• Anaïs Poulain

From employee to self-employed - 7 tips if you're starting your journey as an entrepreneur


As I'm celebrating my first year as a full-time self-employed Career Coach, I decided to reflect on my journey, what I learned and what has changed for me over the last 12 months.


To all of you who are thinking about starting your own business, or who might already have started it, here are some of the lessons I learned:



1. The amount of effort you put in is irrelevant (if no clear goals are defined)

If your efforts are not supporting directly your business objectives, you should probably reconsider (a) how much you're putting in and (b) against which specific objectives these efforts should go.

I remember when I started, I was all over the place, trying to work on many projects at once, resulting in a lot of stress and not that many specific results achieved. The minute (try 6-7 months down the line!) I realised I needed to focus and channel my energy and focus against 2-3 objectives per quarter, I finally started to see concrete results.


2. Struggling professionally does not mean that you, as a person, is a complete failure

This was probably one of the hardest things for me to accept when I started. As mentioned above, I invested all of my energy, time and commitment to push my business off the ground as quickly as possible. I was no longer seeing the big picture (i.e. my life is bigger than my business) and this approach impacted heavily my self-confidence across all areas of my life. So make sure that you keep this in mind as you get started working on your business as this will help you, big time!


3. Starting a business does not mean doing everything by yourself

I know it can seem like it's not making sense and starting a business has to involve doing everything by yourself. Because you're on a budget does not mean that you can't afford to pay someone to help you - so many sites are out there such as Upwork & Fiverr. Here it's important to think about it from a time commodity perspective rather than money.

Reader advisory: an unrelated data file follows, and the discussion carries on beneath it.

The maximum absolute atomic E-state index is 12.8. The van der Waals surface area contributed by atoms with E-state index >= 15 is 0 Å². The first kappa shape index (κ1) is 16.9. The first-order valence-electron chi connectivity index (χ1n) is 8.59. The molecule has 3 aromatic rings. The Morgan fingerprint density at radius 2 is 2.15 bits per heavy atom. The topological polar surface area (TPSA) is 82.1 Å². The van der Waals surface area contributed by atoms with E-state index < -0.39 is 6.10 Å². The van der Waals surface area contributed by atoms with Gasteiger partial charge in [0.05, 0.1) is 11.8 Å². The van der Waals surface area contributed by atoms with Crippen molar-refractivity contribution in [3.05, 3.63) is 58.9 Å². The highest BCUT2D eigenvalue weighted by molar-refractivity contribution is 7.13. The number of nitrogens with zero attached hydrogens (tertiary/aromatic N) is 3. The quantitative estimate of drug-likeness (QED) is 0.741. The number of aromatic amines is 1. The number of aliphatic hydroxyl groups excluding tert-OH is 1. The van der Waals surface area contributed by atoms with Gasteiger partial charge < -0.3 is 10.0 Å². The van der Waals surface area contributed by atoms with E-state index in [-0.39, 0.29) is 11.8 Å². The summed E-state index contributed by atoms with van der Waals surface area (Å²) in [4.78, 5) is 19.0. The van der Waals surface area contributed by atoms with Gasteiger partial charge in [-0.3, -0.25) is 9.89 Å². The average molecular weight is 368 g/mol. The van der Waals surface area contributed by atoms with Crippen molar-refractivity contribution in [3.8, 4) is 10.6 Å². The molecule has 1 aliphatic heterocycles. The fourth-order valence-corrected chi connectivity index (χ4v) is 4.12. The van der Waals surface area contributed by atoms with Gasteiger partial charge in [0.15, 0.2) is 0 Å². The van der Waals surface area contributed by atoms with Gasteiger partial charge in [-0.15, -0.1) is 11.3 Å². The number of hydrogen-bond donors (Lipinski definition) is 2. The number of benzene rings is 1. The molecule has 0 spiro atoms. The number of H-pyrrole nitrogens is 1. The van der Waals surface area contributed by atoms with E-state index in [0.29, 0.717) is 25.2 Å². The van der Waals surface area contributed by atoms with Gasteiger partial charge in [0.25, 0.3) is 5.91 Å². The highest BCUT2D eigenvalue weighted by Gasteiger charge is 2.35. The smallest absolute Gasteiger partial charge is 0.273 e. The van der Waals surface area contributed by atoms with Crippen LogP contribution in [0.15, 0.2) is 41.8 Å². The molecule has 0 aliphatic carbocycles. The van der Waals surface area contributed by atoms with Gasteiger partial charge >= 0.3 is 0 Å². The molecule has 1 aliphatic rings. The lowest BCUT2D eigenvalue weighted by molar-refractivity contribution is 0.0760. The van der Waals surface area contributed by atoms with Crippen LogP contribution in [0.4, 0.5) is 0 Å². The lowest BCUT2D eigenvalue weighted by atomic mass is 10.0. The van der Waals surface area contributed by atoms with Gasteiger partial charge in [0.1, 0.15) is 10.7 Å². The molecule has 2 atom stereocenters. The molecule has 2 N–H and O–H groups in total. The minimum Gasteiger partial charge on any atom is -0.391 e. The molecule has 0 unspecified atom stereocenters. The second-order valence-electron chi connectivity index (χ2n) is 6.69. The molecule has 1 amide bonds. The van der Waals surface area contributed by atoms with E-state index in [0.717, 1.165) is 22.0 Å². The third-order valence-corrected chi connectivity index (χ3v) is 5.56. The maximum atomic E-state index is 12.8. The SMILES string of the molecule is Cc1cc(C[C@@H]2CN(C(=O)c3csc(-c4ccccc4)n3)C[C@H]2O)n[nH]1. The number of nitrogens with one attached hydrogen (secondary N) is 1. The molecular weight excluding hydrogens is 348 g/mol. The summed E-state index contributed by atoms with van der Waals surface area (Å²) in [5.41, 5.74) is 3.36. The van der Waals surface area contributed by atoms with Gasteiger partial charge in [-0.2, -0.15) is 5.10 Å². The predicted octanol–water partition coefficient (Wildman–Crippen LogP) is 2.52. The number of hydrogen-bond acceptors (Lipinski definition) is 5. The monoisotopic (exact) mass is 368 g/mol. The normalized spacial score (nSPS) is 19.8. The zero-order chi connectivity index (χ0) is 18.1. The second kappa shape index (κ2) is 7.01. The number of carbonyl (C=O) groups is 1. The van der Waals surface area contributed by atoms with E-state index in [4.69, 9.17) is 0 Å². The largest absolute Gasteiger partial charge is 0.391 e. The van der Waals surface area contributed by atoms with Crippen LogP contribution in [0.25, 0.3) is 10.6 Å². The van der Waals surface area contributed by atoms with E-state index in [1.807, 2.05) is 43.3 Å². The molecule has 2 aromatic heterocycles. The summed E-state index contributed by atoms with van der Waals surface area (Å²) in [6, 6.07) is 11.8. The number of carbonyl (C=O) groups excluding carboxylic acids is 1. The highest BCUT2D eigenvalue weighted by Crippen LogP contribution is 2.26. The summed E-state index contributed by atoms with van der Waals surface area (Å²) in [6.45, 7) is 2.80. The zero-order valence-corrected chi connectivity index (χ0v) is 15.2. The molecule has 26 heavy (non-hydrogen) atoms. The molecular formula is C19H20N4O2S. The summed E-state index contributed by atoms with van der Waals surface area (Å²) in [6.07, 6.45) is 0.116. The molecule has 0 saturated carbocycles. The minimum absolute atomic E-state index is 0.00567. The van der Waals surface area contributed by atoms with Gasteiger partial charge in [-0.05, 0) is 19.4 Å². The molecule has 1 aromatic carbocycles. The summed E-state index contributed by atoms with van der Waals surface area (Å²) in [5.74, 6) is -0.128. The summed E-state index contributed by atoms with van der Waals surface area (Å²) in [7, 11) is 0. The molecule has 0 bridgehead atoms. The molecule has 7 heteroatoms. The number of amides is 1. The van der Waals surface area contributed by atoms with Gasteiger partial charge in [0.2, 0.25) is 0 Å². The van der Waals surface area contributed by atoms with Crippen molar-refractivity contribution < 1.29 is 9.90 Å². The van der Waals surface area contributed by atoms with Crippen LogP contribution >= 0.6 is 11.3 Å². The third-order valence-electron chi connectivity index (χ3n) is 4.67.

Think about how much time you'll save if you hire an expert who has done this for years?


4. Never underestimate the power of your network

By network, I'm referring to your friends, family, former colleagues but also to the network of self-employed & entrepreneurs within your industry. It's critical to connect with people with similar aspirations and who you can share your journey, struggles and wins with.


5. Test. Learn. Refine. NOT Refine. Refine. Refine. and eventually, launch

When I started I wanted everything to be perfect (not just right). That involved additional time to complete and deliver specific projects but also a lot of stress and pressure. What I realised is that regardless of the level of perfection I was going for, once the piece of work was out there, there was a considerable chance that it still needed refining and updating anyway.

This taught me that it's better to go for a soft launch and make improvements early on the process rather than the other way around where you risk missing a lot of opportunities with clients.


6. Define a schedule: 80 hours/week will not get you anywhere

I think it's one of the hardest lessons I've learned. When you're employed, there is an expectative of the hours you'll be working, where your office is (at least before COVID) so you don't have to think about what your schedule is in a lot of details.

At the early stages of the entrepreneur journey, it's easy to forget spending time relaxing, seeing friends and family, even sleeping or eating. Whilst in the first months this approach can seem like the right one, it's definitely not sustainable in the long run.

Make sure that you keep a healthy work-life balance: define working hours including breaks for lunch, grabbing a coffee, etc. You might not have colleagues to speak with at the coffee machine but you can pop into the coffee shop downstairs (COVID allowing).


7. Celebrate every win, every achievement

It's easy to focus on what is missing, how much there's left to reach the target, how many more clients you need to sign in, but what about those that you already signed? What about this website or newsletter you launched?

Celebrate every step of the way and make sure that you acknowledge how far you come: choosing to become an entrepreneur might not have been an easy decision to make so be proud of your achievements on this journey of yours!




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Anaïs Poulain
Career Transition Specialist in London
anais@yourcareerandbusiness.coach

 +447988137351

©2020 by Anaïs Poulain